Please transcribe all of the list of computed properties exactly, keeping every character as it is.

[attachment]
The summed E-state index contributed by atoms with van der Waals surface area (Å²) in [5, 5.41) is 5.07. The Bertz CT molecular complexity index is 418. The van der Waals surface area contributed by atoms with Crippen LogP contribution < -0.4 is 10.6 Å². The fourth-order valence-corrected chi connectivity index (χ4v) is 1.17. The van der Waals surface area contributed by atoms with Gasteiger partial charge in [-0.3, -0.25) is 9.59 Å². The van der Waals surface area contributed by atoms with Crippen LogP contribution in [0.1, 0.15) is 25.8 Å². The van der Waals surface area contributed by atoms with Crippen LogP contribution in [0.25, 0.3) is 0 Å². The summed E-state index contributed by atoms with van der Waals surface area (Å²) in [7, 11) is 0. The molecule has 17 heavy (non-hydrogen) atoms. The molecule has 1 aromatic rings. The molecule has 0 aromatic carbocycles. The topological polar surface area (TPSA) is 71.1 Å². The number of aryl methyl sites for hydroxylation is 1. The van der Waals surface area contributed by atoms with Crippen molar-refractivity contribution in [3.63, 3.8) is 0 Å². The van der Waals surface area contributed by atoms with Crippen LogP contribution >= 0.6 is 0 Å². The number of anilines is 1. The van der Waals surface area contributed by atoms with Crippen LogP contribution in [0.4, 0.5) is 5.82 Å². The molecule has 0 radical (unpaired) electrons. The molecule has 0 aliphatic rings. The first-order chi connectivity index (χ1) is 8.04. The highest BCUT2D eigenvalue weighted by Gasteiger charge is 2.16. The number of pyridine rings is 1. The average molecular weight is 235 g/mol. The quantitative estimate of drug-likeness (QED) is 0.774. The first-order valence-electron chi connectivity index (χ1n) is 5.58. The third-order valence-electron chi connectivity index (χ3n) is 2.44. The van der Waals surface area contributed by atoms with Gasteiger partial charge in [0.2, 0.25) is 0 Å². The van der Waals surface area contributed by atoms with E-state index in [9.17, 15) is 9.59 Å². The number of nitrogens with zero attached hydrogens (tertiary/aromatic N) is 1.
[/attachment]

The summed E-state index contributed by atoms with van der Waals surface area (Å²) in [5, 5.41) is 5.07. The Bertz CT molecular complexity index is 418. The van der Waals surface area contributed by atoms with Crippen LogP contribution < -0.4 is 10.6 Å². The fourth-order valence-corrected chi connectivity index (χ4v) is 1.17. The van der Waals surface area contributed by atoms with Gasteiger partial charge in [-0.3, -0.25) is 9.59 Å². The van der Waals surface area contributed by atoms with Crippen LogP contribution in [0.1, 0.15) is 25.8 Å². The van der Waals surface area contributed by atoms with Crippen LogP contribution in [0.25, 0.3) is 0 Å². The summed E-state index contributed by atoms with van der Waals surface area (Å²) in [7, 11) is 0. The molecule has 17 heavy (non-hydrogen) atoms. The molecule has 1 aromatic rings. The molecule has 0 aromatic carbocycles. The topological polar surface area (TPSA) is 71.1 Å². The number of aryl methyl sites for hydroxylation is 1. The van der Waals surface area contributed by atoms with Crippen molar-refractivity contribution in [3.63, 3.8) is 0 Å². The van der Waals surface area contributed by atoms with Crippen LogP contribution >= 0.6 is 0 Å². The number of anilines is 1. The van der Waals surface area contributed by atoms with Crippen LogP contribution in [0.4, 0.5) is 5.82 Å². The molecule has 0 radical (unpaired) electrons. The molecule has 0 aliphatic rings. The first-order chi connectivity index (χ1) is 8.04. The highest BCUT2D eigenvalue weighted by Gasteiger charge is 2.16. The number of pyridine rings is 1. The average molecular weight is 235 g/mol. The quantitative estimate of drug-likeness (QED) is 0.774. The first-order valence-electron chi connectivity index (χ1n) is 5.58. The third-order valence-electron chi connectivity index (χ3n) is 2.44. The van der Waals surface area contributed by atoms with Gasteiger partial charge in [0.2, 0.25) is 0 Å². The van der Waals surface area contributed by atoms with E-state index in [9.17, 15) is 9.59 Å². The number of nitrogens with zero attached hydrogens (tertiary/aromatic N) is 1.